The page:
Dear Church: Use music to tell your story, not to get butts in the seats.

To All Who Will Listen from Flickr via Wylio
© 2012 Charles Clegg, Flickr | CC-BY-SA | via Wylio

“If music is to fulfill its intended purpose in worship, it has to be understood as an important medium through which the various components of worship retell the Christian story. If singing fails to communicate the church’s metanarrative or to reinforce the church’s basic identity as the covenant people of God, then worship has fallen short of being a “divine office.” The real reason we worship is that we are a people shaped by the Christian story. If this is so, can we simply entrust our worship to worship leaders who have no such understanding?” – Simon Chan, Liturgical Theology: The Church as Worshiping Community

A lot of us worship like Jesus was born around the time “Gilligan’s Island” went off the air. You know, it was a while ago, not too far back, but well before I came on the scene. It lingers vaguely in our collective cultural subconscious.

But we are a people with a story. A long, beautiful story.

When I first read this passage from the Chan book in 2007, something about that penultimate sentence didn’t sit well. Because we’re part of the story?!? Don’t we worship simply because God is worthy? Well, sure. But when we we’re worshiping corporately, we’re doing so as a collective group, and not just any group, but a chosen people in our Sunday asylum.

Yes, God is worthy, but we know that because we’re caught up in this grand plan of creation, fall, and ultimate resurrection.

When we gather for worship, we’re not just expressing ourselves to God. It’s not that God needs some ego stroking from us every so often. It’s not about connecting with on some personal wavelength. It’s not about feeling passionate or emotional or “in love” with God.

It’s about retelling our story. A true story. A story that most churches don’t really tell. A story many of us don’t know particularly well.

That’s the beauty of the historic Christian liturgy. Week after week, season after season, year after year, we participate as new covenant people in the drama of salvation history. Our history. It’s not supposed to be fun. It’s not supposed to just be inspiring. It’s not supposed to produce intense emotional response. It’s not supposed to make all our problems go away. It’s a microcosmic, disciplined, anticipatory remembrance of who we were, who we are, and who we are to be.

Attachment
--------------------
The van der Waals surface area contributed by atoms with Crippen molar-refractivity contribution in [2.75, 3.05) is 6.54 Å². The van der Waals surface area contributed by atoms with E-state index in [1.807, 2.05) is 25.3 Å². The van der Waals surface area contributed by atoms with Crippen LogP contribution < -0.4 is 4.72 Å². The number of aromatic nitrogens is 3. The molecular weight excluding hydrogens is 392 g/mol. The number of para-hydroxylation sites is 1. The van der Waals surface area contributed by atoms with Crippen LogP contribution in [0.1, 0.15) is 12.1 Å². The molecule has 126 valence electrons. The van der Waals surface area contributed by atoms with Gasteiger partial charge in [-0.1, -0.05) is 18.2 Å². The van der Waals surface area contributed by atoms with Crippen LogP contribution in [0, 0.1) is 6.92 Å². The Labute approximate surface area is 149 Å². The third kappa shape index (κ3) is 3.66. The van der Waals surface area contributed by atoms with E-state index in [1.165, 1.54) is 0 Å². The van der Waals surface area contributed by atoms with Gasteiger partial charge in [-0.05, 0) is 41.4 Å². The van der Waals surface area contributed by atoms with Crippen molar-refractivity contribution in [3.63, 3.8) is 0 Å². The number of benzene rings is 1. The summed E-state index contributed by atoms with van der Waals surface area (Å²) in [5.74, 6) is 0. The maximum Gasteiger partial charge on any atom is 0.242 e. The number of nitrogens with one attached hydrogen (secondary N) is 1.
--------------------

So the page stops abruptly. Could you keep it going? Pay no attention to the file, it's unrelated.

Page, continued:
Even the historic order of worship is shaped by the covenant relationship.

Entrance, proclamation, thanksgiving, sending.

Gathering, proclaiming, breaking bread, returning.

Every time.

Each time we repeat the process, we retell how God has called us out of a hostile place, and in the midst of the continuing chaos has brought his kingdom near to us, and we return into the world as a missional, kingdom people.

And this shapes us. It refocuses us. It reorients us after a week in the dizziness of life. It gives us the sacred repetition we so desperately need (and so rebelliously avoid) to be kingdom people in an ugly world.  It unites us beyond the superficiality of entertainment and cultural milieu. It allows us to orient our lives around a cycle of our sacred texts, instead of the latest and greatest in pastoral banality, sentimentality, and pop psychologizing. And it reminds us that we are in this together, as a group, preparing in earnest for the gravity in the situation on the outside.

The ancient model of lex orandi, lex credendi is alive and well in the liturgy. As we worship, so we believe.

Music gives us a unique medium for retelling the story in fresh, creative, sensory ways. As Chan says, “Praise, thanksgiving and proclamation of the wonderful works of God are better sung than said.” Well-crafted, well-chosen music gives teeth to the truth of the gospel. Even old familiar songs, if they’re any good to begin with, tell the Christian story afresh, as every time they’re sung, the message is re-contextualized in our communal experience.

But tragically that’s been lost in the false dichotomy. Worship has become about hearing music that you like. We either want our good old favorites or a Christianized version of the latest, greatest, and hippest commercial trend. We call it “worship music,” but that’s not really what it is. It easily becomes pure and simple entertainment, and usually a derivative, affected, kitschy attempt, at that.